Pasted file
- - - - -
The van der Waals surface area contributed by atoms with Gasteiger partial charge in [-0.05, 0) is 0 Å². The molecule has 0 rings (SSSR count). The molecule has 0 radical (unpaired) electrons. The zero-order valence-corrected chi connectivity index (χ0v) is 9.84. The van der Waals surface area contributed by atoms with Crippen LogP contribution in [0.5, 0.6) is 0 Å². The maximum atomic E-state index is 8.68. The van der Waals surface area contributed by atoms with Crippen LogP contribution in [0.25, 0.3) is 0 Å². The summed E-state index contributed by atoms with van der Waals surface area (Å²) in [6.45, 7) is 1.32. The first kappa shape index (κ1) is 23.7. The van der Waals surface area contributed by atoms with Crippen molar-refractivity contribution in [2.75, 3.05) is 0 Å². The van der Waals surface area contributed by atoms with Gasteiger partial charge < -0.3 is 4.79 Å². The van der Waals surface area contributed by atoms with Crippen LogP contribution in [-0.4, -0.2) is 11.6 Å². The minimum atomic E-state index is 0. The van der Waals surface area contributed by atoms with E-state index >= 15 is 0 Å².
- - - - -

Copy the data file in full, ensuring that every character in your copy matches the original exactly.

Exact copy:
The van der Waals surface area contributed by atoms with Gasteiger partial charge in [-0.05, 0) is 0 Å². The molecule has 0 rings (SSSR count). The molecule has 0 radical (unpaired) electrons. The zero-order valence-corrected chi connectivity index (χ0v) is 9.84. The van der Waals surface area contributed by atoms with Crippen LogP contribution in [0.5, 0.6) is 0 Å². The maximum atomic E-state index is 8.68. The van der Waals surface area contributed by atoms with Crippen LogP contribution in [0.25, 0.3) is 0 Å². The summed E-state index contributed by atoms with van der Waals surface area (Å²) in [6.45, 7) is 1.32. The first kappa shape index (κ1) is 23.7. The van der Waals surface area contributed by atoms with Crippen molar-refractivity contribution in [2.75, 3.05) is 0 Å². The van der Waals surface area contributed by atoms with Gasteiger partial charge < -0.3 is 4.79 Å². The van der Waals surface area contributed by atoms with Crippen LogP contribution in [-0.4, -0.2) is 11.6 Å². The minimum atomic E-state index is 0. The van der Waals surface area contributed by atoms with E-state index >= 15 is 0 Å².